Sunday, June 23, 2024

India’s Manipur Crisis Intensifies Over Land and Power Disputes

Immigration News

Ayanangsha Maitra
Ayanangsha Maitra
Ayanangsha Maitra is an independent experienced journalist who contributes to Khaama Press as a freelancer on regional issues covering China, Iran, India, Bangladesh and Pakistan

After the outbreak of violence, India’s North Eastern state Manipur is currently facing a situation of turmoil, with unrest and instability spreading throughout the region, causing considerable destruction and distress.

The incidents have led to widespread protests, exacerbating the tensions and further exacerbating the overall socio-political climate in the state. The long-standing rivalry between the Meitis and the Kukis, two communities in  Manipur, has reached a critical point due to their ongoing dispute over land and power.  The core issue at the heart of the problem is the demand by the Meitis for their tribal status.

The loss of life and property of both Kuki and Meiti has taken a terrible toll. About 150 people have been killed, and thousands have left home since the violence. The troubled state most recently experienced escalating tension when a video emerged on May 4 depicting a distressing incident where a group of men from one community paraded two women naked. The occurrence of this incident has sent shockwaves throughout India. On the other hand, the deep-seated animosity between tribal Kukis and the dominant Meiti community in Manipur is getting bitter by the day. 

The Kukis have levelled allegations against their rival for the disorder and instability in Manipur.  They claim that Meitei destroyed Kuki villages and attacked the Kuki community. In Manipur, the Meitei community has a significant presence even in the Legislative Assembly. They constitute more than 50 per cent of the state’s total population. They also have a significant presence in the Legislative Assembly. Kukis constitute about 25 per cent of the total population of Manipur.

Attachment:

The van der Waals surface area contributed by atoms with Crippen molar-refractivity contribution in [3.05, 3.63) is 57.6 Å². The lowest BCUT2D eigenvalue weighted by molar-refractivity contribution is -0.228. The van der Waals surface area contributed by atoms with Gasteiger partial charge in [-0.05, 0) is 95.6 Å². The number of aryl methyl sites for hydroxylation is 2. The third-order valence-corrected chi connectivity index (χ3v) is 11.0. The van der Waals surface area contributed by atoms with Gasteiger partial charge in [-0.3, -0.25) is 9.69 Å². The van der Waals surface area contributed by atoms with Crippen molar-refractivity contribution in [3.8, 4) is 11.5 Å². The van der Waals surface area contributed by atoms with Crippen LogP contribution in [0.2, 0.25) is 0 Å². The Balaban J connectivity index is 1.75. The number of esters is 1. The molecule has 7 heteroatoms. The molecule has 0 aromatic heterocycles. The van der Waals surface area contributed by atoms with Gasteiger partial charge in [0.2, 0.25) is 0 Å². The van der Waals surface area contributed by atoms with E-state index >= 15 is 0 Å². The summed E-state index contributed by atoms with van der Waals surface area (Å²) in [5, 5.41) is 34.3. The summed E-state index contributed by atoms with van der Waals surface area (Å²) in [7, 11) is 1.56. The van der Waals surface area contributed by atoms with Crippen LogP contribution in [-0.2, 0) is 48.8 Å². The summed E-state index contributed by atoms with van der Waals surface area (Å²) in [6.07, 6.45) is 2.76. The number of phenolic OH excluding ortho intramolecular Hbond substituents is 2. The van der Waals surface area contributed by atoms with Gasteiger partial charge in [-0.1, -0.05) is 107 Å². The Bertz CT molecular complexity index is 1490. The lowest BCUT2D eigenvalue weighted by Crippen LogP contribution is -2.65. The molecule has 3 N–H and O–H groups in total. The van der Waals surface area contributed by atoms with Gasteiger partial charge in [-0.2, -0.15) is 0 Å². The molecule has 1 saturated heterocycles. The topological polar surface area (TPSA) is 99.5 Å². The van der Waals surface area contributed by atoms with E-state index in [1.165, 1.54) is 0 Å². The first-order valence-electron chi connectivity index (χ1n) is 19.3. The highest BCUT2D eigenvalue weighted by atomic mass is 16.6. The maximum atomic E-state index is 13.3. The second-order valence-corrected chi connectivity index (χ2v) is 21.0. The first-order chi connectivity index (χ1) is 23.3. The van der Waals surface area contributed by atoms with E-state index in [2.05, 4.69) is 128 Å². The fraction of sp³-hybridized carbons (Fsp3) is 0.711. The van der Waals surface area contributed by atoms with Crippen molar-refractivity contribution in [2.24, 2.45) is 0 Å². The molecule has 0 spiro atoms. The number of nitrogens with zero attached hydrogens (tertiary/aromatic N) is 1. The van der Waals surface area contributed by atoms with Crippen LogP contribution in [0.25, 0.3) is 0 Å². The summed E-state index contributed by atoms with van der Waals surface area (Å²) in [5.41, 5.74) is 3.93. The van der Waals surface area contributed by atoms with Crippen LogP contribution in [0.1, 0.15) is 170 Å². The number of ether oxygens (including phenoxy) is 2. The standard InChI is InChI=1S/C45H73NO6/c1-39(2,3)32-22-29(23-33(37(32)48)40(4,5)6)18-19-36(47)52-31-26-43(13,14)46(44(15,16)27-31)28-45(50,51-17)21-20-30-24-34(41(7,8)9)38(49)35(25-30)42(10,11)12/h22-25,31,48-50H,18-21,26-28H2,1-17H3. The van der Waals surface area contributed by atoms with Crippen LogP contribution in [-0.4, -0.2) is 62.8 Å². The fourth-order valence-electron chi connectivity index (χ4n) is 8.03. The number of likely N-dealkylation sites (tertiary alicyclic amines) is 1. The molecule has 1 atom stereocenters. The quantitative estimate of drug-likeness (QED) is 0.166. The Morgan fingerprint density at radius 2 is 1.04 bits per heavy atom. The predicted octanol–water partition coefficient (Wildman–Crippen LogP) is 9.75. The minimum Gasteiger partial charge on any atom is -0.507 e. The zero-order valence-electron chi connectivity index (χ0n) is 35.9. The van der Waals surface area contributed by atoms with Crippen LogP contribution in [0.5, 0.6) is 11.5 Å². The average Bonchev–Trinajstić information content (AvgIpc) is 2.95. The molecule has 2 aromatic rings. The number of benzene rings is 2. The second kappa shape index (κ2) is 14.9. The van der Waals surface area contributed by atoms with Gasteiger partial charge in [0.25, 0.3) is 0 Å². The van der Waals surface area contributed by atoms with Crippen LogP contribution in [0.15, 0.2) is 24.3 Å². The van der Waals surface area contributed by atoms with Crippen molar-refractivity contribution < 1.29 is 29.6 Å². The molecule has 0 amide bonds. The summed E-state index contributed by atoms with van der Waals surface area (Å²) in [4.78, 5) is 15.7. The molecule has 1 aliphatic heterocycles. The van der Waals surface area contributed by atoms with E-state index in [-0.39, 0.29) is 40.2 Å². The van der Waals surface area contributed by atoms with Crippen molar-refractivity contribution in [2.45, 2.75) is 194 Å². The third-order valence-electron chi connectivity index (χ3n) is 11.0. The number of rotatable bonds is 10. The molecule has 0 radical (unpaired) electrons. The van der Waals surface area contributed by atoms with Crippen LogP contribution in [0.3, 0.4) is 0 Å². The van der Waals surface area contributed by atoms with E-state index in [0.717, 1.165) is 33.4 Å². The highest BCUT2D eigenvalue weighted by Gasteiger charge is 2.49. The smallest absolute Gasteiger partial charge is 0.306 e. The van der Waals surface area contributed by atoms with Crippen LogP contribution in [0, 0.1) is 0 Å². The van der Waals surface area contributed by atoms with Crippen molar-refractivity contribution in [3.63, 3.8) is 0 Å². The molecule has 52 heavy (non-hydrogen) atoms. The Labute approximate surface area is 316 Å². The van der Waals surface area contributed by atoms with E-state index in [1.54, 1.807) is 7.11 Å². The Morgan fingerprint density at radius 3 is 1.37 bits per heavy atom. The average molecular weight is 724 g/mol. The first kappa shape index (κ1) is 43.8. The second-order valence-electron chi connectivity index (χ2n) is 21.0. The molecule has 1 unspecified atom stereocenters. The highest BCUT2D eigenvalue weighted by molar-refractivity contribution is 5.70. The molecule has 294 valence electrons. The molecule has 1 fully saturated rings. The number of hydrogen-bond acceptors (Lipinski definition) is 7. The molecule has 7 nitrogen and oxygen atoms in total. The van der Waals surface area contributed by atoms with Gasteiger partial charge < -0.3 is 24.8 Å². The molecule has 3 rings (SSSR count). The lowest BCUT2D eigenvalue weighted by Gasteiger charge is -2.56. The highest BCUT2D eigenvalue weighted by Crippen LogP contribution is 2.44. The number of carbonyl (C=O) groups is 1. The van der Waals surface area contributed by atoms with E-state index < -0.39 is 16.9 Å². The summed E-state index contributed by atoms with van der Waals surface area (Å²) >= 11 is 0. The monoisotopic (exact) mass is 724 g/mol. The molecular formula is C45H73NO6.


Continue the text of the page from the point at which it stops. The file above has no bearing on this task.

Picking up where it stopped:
According to Meiti’s claim, before India gained independence, they were recognized as a tribe. This is worth mentioning that Manipur joined the Indian Union in 1949. However, following the inclusion of Manipur in the Indian Union, Meitis lost that status. In such a situation, if they are given full tribal status, it will set back Kuki-Naga and other tribes regarding education and employment opportunities.

Recently the European Parliament passed a resolution on the crisis in Manipur. The EU resolution said it “strongly condemns the violence,  loss of life and destruction of property in Manipur” and “condemns in the strongest possible terms the nationalist rhetoric employed by leading members of the BJP  party”. The EU has called for repealing the Armed Forces Special Powers Act (AFSPA) and addressed their concern about the internet shutdown. A highly active lobby of India haters in the EU is most likely behind the resolution, making it an orchestrated effort on their part. The EU has hardly done anything credible to mitigate the recent crisis in France.  The EU has no locus standi on Manipur. The crisis is completely India’s internal problem.

Over the past few years, India has made significant strides in fostering improved regional engagement, enhancing infrastructure, and generating optimism regarding economic growth in Manipur and North East. But the Manipur crisis represents a significant and severe wound that requires immediate attention and resolution. 

Armed groups are roaming in the street. The situation has the potential to give rise to grave security threats, posing significant risks to the safety and stability of India. The escalating tensions and violence might have far-reaching consequences if not addressed promptly and effectively.   Following the outbreak of violence on May 4, several churches belonging to the tribals in Imphal Valley have been destroyed, while temples of the Meiteis in the hills have been set ablaze. In the strife-torn northeastern state, restoration of peace is essential at any cost. Both the governments- at the state and central levels should immediately deliver a solution to mitigate the crisis. 


The opinions expressed in this publication are those of the authors. They do not purport to reflect the opinions or views of The Khaama Press News Agency. We welcome opinions and submissions to Khaama Press Opinions/Exclusives – Please email them to

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